By Stelios Orphanides
FOLLOWING a prolonged fiscal slippage, Finance Minister Harris Georgiades became a valuable asset for the government in the months and years after the chaotic bailout of 2013 as Cyprus struggled to restore its severely damaged credibility.
Now, five years after he took office, the economy is growing at the highest rate in a decade and has produced surpluses. While any other finance minister would be now basking in the sun, Georgiades may be about to battle for his political survival.
Amidst the failure of the Cyprus Co-operative Bank, damning Audit Office reports and now witness testimonies, Georgiades is generally considered responsible for promoting a culture of favouritism and nepotism at the Co-op, or at the very least failing to prevent it. Even if the committee probing the breakdown of the Co-op, ultimately exonerates him of being legally responsible, the minister may end up a political liability.
The above conclusion is the result of interviews taken from three persons familiar with the economy, banking and politics who all spoke on condition of anonymity with one citing fears of retribution. None of the interviewees held a position in the Co-op at any time and have therefore not been invited to testify to the committee set up by the attorney-general or are expected to be summoned.
One of the three, a prominent economist, said that the committee will most likely fail to prove that the minister had directly intervened at any time in the state-owned Cyprus Co-operative Bank, especially in favour of his childhood friend Nicholas Hadjiyiannis.
A middle-management finance ministry official who served as the liaison between the ministry and the Co-op, “is most likely representing the position of his superiors rather than his own”, he said in reference to a testimony given on August 6, by former board member Demetris Theodotou.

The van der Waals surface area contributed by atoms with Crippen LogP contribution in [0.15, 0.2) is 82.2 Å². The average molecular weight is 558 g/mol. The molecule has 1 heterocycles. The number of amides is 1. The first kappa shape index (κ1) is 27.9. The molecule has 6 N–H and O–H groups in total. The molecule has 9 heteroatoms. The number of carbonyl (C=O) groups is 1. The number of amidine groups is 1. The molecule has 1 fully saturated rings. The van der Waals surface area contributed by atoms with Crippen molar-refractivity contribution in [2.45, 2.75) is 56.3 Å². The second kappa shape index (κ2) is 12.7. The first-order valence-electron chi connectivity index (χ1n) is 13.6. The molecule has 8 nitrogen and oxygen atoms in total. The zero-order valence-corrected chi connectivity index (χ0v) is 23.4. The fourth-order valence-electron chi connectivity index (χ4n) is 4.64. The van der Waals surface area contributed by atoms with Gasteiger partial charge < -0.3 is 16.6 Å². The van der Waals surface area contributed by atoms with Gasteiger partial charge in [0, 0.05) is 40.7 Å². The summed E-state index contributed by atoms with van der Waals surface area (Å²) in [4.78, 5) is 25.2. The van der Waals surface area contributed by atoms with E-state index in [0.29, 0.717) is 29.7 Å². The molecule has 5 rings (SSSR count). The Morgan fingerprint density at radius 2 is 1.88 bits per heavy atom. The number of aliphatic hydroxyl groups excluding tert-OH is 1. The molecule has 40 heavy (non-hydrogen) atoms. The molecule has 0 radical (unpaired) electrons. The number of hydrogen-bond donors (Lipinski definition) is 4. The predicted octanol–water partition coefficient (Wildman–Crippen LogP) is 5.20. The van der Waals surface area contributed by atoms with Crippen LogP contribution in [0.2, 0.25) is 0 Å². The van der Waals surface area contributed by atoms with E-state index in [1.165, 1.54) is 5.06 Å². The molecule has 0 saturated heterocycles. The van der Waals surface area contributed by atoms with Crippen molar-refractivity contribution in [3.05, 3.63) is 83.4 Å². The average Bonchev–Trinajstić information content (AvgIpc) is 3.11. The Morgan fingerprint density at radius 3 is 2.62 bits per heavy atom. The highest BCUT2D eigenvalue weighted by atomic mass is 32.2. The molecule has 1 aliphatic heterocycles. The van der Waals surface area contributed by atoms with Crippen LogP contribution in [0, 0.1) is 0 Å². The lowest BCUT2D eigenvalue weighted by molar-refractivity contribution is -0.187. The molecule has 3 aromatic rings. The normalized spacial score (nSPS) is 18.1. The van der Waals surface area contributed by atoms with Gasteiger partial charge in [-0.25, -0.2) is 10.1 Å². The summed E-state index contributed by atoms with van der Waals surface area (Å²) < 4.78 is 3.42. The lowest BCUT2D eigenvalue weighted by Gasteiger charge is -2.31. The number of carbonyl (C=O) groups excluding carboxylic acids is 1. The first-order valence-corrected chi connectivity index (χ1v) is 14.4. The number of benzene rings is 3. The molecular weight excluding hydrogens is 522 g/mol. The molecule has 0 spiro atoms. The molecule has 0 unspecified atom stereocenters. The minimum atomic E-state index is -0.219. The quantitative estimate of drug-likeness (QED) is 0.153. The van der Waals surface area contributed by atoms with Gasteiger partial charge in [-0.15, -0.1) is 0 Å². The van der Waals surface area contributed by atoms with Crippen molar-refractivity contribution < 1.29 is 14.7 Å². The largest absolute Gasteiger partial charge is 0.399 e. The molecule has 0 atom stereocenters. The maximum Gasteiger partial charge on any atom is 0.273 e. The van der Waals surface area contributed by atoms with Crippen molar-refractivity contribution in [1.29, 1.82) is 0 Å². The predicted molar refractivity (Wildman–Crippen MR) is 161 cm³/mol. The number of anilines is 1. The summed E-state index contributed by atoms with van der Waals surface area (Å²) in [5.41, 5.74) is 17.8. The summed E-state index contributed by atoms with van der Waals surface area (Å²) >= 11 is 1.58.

“It is obvious that there was political interference,” he continued. “But the law provides that the committee’s hearings are to be held open to the public and witnesses are therefore afraid to talk freely. If you say a few things more, it is likely to going to make you some enemies.”
The potential repercussions that keep people from speaking up are obvious, he explained. They are the rewards that may be denied to those speaking up but, on the other hand, are abundantly offered to those who look the other way.
Several witnesses testified in the committee that there were fixed majorities in the board, which favoured Hadjiyiannis before and after he became the bank’s top executive. His predecessor, the former chief executive officer (CEO) Marios Clerides, openly said more than two weeks ago that he felt undermined by Hadjiyiannis.
This, in turn, points – even if only indirectly – to the minister because he tolerated a situation which allowed a friend to get the highest paying job in a bank that taxpayers kept afloat for five years with €1.7bn.
Hadjiyiannis, it emerged at the committee hearings, was not even included in a shortlist of candidates for the position Clerides abandoned in 2015, fed up by the board’s meddling in executive affairs. Even amid reservations about whether Hadjiyiannis was fit and proper for the job, the finance ministry official Dionysis Dionysiou was behind “a lot of pressure” to support Hadjiyiannis in becoming CEO, according to ex-board member Theodotou. And all this followed a recommendation from Andreas Mouskallis, a former Akel deputy, football coach and representative of the former Co-op owners whose shareholding was diluted to below 1 per cent following decades of mismanagement.
“Because in certain cases, the board membership was the only or main source of income (of directors), this was taken advantage of,” said the anonymous economist, describing how the ruling political forces had directors toe the line.